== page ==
The Callisto Group: Surveillance Tools Gone Wild

Cyber Politics, Security & Privacy

Data is the new oil. And while governments in the US and EU are looking for opportunities to capitalize on this hot new commodity, they need to be aware that investments in surveillance can quickly backfire. A new paper from F-Secure Labs highlights these dangers by explaining how a surveillance tool sold to law enforcement agencies has now fallen into the hands of the Callisto Group, and being used in cyber attacks on government officials, military personnel, journalists, and think tanks with information on foreign and security policy in Europe.

Specifically, the tool is question is part of something called Remote Control System Galileo. It was stolen from Italy-based developers HackingTeam in 2015, and leaked online. F-Secure Labs’ research suggests the tool is being used to collect intelligence in Europe and the South Caucuses. And while the Callisto Group has connections to several different nation-states, there’s not enough evidence to say exactly who’s behind them.

It’s a case of surveillance tools gone wild. Erka Koivunen, F-Secure’s Chief Information Security Officer, says this should come as no surprise, and governments should keep this example in mind when they start talking about weakening the security and privacy of software and other products in order to make surveillance easier.

“Government-sponsored surveillance with legal oversight and systems of checks and balances is one thing, and it’s typically what the governments of well-functioning democracies sell to constituents in the name of security,” Erka explains. “But what happens when those surveillance capabilities fall into the hands of adversarial nation states, cyber criminals, mercenaries, hacktivists, or just someone with an axe to grind? That’s what we’re seeing with the Callisto Group, and that’s the elephant in the room that surveillance advocates avoid talking about.”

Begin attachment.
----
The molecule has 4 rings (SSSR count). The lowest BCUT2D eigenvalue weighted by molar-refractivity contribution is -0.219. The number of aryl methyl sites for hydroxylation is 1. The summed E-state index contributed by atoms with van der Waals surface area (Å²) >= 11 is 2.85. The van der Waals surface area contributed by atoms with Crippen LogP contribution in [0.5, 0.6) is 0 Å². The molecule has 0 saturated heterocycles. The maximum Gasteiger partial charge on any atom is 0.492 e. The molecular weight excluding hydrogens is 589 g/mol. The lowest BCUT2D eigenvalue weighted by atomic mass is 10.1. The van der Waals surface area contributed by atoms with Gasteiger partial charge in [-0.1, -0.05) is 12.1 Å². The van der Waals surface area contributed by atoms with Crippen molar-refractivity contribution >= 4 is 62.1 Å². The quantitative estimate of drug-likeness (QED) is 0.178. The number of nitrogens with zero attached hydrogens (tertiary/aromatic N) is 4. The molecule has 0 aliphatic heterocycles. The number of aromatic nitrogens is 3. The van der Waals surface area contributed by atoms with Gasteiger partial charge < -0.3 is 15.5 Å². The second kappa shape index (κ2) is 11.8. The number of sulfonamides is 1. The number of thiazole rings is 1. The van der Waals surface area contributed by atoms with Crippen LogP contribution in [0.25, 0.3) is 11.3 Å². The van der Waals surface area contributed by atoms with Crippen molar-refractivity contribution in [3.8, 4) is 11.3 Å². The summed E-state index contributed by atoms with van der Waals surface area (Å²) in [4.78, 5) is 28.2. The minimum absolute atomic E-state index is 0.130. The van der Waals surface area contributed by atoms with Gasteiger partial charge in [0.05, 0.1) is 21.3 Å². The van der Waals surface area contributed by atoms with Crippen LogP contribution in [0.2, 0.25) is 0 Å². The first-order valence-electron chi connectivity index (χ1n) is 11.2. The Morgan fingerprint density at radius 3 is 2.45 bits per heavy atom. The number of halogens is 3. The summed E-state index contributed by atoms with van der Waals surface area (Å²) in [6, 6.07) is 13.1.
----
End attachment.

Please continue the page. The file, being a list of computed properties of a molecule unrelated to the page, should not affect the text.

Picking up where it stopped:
Erka, who gave expert testimony to the British parliament in 2015 regarding the “Snooper’s Charter” (pictured above), warned British politicians that the kind of powers they were assuming could easily be appropriated by adversaries. He went as far as saying such initiatives could undermine cyber security on a national level. The Callisto Group’s use of government-grade spyware certainly looks like Erka’s warning has merit.

And it’s an example governments’ should consider very carefully before brashly pressuring or even legislating companies to begin providing less secure products. The European Commission recently announced they would be presenting tech companies with options on how they can provide law enforcement with access to digital information (such as messages sent through Whatsapp). While reports say the options will range from voluntary measures to legislation, it’s clear that many government officials are ignoring the fact that they cannot expect to maintain a monopoly on surveillance capabilities.

“Governments without a plan B, without redundancies, should be very careful about sacrificing cyber security for surveillance. Because attackers ARE using those surveillance capabilities against us. And that’s not some hypothetical, dystopian scenario. That’s a fact,” says Erka.

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